robdab wrote:Both the Chinese flown Russian supplied fighters and the AVGII flown Hudson bombers would take off in daylight, so I see little difficulty in them finding each other for the daylight flight to the China coast. The mission timing/planning would have to be such that the Chinese fighters could still return to Chuchow for late daylight landings and such that the Hudsons would be approaching the Japanese Home Islands well after sunset. I assume that the well (ex-American) trained AVGII navigators on the Hudsons could find their home airfield(s) in the dark and land there successfully with the aid of runway lighting.
Or, you could just fly entirely at night and avoid the useless fighters.


robdab wrote:With nearly 70 years of hindsight we now know that the Chinese pilots didn't do so well in the long run but there were successful days and at the time, the Chinese pilots would be doing their best. I would suspect that had FDR supplied an AVGII with bombers earlier than he sent the P-40s, then Chennault and a few of his American compatriots might have been there to teach (and possibly lead) those Chinese fighter pilots in the protection of the AVGII aircrews.
Robdab, you really do not "have a clue" do you, and why do you always revert to the "hindsight" excuse, when you know full well the exact opposite is true. The Americans knew full well, in 1940-41, that the CAF was mostly useless, well, except for target practice for Japanese pilots.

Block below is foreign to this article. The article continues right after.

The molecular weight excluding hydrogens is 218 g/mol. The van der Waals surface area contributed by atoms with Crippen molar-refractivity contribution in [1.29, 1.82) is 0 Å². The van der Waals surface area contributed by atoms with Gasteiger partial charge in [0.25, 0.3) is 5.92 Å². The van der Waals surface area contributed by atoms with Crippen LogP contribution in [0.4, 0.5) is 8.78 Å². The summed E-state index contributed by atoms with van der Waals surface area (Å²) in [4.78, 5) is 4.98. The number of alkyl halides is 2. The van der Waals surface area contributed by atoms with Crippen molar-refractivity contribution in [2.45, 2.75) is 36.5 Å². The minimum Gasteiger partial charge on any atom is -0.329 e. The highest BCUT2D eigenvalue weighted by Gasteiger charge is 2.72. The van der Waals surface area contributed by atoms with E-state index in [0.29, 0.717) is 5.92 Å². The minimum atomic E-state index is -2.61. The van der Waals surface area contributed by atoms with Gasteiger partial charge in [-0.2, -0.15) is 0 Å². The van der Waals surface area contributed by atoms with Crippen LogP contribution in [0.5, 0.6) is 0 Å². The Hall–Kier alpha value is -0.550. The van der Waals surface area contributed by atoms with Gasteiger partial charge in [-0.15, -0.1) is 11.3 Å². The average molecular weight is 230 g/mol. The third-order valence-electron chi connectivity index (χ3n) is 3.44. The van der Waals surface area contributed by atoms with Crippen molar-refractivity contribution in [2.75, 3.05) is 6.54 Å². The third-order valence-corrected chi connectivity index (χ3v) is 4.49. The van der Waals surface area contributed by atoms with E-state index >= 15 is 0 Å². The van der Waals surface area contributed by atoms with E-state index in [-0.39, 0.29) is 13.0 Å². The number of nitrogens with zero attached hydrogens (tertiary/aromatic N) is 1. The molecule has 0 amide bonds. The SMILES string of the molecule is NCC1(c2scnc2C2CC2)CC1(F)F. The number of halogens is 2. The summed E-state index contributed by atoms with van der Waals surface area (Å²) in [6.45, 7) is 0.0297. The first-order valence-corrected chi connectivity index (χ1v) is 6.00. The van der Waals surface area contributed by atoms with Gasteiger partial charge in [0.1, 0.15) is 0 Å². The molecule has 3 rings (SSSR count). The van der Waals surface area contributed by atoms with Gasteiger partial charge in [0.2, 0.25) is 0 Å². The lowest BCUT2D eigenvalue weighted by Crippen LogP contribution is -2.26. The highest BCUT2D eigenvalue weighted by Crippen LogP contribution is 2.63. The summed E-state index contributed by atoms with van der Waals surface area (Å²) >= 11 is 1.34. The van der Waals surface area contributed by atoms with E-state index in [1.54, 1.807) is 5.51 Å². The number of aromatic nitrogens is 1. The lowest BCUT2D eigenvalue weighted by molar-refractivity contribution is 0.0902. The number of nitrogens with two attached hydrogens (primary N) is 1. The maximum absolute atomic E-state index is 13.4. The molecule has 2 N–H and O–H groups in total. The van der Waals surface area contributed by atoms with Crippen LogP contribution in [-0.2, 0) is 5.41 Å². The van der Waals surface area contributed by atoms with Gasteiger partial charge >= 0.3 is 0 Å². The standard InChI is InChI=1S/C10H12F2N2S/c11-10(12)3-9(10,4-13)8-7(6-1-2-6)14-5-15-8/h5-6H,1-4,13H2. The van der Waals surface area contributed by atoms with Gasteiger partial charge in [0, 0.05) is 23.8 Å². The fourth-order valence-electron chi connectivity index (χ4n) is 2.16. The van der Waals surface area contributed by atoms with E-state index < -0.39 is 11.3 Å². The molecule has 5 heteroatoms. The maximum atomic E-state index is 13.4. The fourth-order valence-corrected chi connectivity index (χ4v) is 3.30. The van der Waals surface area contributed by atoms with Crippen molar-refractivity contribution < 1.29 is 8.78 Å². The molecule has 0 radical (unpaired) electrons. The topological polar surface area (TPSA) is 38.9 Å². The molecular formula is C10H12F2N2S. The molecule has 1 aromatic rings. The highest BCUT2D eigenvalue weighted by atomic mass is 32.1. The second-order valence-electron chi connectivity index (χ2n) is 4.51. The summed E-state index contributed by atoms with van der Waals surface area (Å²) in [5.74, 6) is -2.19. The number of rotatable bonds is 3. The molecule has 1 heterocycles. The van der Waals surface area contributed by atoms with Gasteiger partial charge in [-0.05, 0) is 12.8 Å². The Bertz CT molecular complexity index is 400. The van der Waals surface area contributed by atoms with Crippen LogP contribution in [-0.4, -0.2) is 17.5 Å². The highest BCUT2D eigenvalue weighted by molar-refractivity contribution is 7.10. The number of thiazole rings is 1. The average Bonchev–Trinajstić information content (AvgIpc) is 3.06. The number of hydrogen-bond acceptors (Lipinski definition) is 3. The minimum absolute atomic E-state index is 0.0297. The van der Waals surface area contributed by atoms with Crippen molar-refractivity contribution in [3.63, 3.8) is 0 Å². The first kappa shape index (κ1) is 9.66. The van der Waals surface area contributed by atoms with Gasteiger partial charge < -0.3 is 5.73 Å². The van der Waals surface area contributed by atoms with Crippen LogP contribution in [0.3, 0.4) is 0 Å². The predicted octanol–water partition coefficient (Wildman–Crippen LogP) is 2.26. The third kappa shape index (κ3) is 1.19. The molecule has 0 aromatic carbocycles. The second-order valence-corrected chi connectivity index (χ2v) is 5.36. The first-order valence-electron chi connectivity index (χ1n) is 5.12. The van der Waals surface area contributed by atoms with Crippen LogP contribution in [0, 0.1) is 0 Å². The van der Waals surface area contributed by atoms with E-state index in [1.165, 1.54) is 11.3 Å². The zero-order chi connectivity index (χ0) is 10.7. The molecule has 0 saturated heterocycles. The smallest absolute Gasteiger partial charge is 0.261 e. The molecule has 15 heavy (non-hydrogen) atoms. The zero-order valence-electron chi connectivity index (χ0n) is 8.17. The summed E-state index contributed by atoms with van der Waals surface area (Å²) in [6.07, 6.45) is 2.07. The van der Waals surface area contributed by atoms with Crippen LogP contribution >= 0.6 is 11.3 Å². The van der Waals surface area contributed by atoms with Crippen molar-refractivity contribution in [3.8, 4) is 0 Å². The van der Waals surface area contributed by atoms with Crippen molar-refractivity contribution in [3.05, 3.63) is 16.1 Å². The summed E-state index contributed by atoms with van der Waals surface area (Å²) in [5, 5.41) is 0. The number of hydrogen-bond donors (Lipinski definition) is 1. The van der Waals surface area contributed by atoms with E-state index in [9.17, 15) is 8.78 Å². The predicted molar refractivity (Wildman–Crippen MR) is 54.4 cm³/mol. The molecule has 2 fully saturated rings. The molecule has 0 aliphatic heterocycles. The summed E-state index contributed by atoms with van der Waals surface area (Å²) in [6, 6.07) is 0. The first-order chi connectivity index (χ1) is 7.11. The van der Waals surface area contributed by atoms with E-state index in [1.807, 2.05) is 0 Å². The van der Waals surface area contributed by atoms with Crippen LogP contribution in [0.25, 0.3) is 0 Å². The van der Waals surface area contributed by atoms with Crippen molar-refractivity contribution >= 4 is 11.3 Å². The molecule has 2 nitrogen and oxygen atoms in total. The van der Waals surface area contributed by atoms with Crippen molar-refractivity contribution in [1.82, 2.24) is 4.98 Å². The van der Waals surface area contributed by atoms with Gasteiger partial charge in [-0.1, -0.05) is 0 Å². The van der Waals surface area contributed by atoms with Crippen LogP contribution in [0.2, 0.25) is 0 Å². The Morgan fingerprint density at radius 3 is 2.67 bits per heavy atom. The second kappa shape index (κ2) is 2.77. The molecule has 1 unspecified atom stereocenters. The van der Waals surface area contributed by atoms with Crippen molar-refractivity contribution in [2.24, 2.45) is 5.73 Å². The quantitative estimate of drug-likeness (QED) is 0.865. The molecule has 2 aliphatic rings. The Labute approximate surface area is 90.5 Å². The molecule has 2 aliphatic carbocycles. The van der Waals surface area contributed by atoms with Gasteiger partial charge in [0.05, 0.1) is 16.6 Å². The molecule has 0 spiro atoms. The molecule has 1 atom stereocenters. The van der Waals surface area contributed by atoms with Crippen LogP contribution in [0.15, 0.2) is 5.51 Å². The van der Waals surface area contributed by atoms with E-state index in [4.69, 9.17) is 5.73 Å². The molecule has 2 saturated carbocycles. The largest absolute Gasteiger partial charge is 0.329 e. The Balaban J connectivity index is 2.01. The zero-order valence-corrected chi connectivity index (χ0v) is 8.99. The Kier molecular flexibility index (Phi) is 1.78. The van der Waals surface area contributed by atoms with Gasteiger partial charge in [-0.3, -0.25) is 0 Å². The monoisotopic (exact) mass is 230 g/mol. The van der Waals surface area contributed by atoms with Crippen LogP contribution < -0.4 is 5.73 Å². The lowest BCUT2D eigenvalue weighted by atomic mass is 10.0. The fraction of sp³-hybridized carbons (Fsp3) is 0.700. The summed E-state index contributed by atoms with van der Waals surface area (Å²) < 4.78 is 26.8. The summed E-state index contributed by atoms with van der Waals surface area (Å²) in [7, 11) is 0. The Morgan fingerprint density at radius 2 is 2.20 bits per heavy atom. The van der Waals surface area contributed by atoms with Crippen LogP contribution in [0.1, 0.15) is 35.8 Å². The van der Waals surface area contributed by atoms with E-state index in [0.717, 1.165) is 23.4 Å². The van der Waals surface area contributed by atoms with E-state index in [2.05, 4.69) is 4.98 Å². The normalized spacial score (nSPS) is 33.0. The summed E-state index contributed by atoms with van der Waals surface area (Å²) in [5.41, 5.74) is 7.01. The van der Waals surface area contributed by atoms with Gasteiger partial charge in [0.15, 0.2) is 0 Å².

Chiang's asking for American planes flown by American pilots, is a tacit admission that his air force is useless. If the Caf wasn't, then there is no reason to ask for pilots. Stillwell and Chennault both knew this to be true, although Chennault hoped the CAF could be reformed into an effective fighting force.

You may wish to peruse this http://www.ibiblio.org/hyperwar/USA/USA ... html#index

robdab wrote:There would be little need to bomb that accurately with incendiaries. Certainly not on the first clear sky night raid anyway. All the Hudsons had to do was to hit a lit up wooden city. AFAIK there were no Chinese air raids on the Home Islands in 1941 so I think it unlikely that Japanese cities practised effective night time blackouts. There was no radar network to trigger same, either.